La Vie Moderne
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La Vie Moderne
Anthea Hamilton’s works oscillate between kitsch and sublime, between sculpture and installation, between scenery and performance. The artist describes his works as “performative sculptures” that are characterized by a certain theatricality, fruit of the space of the works and the juxtaposition of atmospheres and effects of surprise, masks and pretense.
Anthea Hamilton develops a real staging: both sculptures and pieces of furniture, its Fruity seats (chairs fruity) invite relaxation as well as the lascivious feminine silhouettes on a colored background which they are adorned. If Anthea Hamilton’s works oscillate between kitsch and sublime, the sets she sets are intended to accommodate what the artist calls “performative sculptures”.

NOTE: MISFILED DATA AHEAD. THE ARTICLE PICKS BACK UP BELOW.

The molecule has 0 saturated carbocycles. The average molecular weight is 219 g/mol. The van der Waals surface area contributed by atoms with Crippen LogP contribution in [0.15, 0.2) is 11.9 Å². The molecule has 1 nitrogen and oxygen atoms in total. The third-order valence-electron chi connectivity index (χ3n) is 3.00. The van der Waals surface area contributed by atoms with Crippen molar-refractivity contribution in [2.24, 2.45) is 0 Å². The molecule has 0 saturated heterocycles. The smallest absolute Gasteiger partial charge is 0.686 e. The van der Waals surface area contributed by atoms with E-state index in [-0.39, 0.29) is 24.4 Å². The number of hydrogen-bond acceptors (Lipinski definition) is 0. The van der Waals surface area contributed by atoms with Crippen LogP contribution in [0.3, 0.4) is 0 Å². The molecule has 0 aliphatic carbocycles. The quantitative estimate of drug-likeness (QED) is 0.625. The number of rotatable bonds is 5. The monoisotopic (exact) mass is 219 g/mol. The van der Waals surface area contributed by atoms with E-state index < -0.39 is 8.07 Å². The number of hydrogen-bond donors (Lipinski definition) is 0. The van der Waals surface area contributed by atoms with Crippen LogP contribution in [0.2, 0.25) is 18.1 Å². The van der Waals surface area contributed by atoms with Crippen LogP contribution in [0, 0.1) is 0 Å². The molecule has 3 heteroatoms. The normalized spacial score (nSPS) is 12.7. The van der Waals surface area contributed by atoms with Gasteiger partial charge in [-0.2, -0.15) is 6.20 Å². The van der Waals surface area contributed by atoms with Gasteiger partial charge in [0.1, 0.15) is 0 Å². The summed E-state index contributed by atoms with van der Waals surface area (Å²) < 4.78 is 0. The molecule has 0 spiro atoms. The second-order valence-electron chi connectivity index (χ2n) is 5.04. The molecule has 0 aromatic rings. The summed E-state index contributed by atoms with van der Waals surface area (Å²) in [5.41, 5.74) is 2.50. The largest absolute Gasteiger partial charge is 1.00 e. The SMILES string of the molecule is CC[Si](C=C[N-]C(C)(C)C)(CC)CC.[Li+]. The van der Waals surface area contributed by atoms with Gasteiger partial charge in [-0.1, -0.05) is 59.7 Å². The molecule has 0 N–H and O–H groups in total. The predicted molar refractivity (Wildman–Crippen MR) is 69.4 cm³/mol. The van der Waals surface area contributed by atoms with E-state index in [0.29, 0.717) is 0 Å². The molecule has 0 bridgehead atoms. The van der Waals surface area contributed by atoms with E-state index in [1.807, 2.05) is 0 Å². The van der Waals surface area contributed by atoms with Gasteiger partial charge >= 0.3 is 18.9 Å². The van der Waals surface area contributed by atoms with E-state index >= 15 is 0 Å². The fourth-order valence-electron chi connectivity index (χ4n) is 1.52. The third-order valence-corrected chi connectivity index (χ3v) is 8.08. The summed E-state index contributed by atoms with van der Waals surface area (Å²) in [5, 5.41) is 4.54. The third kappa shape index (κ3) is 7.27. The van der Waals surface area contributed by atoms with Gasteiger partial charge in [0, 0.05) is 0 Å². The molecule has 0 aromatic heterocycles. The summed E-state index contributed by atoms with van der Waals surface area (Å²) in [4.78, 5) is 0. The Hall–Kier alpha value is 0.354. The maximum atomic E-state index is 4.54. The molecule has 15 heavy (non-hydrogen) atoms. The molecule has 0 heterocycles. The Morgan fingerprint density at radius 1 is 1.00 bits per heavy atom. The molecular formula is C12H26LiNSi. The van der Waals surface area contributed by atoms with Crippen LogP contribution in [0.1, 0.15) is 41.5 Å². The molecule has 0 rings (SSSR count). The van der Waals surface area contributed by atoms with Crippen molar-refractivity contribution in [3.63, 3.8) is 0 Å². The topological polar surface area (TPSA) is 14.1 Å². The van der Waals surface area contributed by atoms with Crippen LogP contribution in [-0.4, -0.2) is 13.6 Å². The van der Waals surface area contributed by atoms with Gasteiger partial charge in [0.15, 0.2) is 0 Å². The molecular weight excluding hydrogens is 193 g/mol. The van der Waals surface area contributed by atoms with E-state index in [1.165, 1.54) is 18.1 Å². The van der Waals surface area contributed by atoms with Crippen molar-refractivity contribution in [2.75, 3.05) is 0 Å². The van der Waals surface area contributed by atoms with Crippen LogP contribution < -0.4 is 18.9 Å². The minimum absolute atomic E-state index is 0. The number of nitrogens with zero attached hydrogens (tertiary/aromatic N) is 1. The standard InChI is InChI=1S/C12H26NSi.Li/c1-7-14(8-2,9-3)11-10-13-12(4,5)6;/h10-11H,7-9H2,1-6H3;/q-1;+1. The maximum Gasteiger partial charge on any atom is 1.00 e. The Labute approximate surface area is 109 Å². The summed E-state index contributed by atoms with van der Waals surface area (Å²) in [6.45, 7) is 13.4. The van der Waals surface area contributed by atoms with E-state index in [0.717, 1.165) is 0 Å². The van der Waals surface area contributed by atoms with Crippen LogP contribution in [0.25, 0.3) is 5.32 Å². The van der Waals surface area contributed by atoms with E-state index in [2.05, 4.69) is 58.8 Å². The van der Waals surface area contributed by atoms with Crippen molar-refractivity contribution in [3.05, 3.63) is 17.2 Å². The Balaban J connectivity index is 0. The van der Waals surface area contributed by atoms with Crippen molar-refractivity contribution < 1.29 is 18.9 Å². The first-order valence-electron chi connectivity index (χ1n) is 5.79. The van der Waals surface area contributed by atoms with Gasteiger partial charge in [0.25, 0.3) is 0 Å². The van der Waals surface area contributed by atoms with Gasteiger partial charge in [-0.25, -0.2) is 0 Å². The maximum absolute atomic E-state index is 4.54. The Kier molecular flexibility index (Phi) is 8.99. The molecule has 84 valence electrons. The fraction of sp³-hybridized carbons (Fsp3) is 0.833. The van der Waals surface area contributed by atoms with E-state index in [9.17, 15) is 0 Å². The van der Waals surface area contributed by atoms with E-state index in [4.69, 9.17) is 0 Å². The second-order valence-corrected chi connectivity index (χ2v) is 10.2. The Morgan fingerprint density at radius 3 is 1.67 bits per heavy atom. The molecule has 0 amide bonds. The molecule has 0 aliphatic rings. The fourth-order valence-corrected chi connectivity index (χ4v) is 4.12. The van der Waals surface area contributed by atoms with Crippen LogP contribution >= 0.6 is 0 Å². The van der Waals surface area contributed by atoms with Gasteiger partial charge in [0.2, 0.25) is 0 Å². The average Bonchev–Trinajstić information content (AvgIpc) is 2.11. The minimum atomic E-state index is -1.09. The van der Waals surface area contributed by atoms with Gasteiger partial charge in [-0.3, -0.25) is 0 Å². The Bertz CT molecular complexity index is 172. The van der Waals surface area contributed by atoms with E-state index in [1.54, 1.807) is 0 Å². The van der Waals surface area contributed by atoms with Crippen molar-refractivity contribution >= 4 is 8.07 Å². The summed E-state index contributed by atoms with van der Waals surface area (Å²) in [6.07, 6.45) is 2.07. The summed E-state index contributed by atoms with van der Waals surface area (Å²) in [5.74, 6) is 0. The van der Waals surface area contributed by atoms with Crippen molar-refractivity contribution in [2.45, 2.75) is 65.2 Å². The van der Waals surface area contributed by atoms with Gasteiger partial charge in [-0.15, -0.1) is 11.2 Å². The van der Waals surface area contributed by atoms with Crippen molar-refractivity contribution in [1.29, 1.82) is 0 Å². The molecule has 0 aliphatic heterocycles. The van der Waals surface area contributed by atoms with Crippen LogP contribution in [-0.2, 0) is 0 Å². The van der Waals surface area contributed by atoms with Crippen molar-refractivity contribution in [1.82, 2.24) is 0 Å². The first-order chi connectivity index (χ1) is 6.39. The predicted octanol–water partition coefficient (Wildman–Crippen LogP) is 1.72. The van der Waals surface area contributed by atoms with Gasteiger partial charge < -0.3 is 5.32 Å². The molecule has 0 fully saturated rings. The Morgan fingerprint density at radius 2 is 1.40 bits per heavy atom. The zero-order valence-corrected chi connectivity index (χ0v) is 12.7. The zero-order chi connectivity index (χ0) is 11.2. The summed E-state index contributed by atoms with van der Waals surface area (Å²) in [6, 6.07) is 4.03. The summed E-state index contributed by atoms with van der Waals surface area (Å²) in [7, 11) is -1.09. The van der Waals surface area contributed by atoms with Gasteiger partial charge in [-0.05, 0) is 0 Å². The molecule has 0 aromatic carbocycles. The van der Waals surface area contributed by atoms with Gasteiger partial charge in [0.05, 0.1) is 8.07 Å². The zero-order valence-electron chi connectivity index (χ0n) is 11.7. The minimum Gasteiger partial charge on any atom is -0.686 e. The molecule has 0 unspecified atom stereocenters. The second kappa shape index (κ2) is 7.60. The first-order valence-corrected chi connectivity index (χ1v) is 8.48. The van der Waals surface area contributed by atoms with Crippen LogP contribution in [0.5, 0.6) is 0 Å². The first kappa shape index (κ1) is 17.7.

Anthea Hamilton also creates a performance called Kar-a-utra, echoing the car prototype with the evocative name designed by the designer Mario Bellini in 1972 – which consisted of a mobile environment where it was possible to “sleep, smile, talk head-to-head, get up, admire the sun, take pictures, play cards, drink and eat, make love, buy a horse and a piano on the way “… Played throughout the Biennale in the exhibition spaces by a small group disguised as mimes, Kar- a-sutrais a conversation aloud from an eminently political question: “What are your requirements for a shared living space? “. As a result of Bellini’s “utopian mobile space”, members of the group imagine they are living in this potential environment – and then develop a set of shared gestures as a way of communicating their ideas and responses.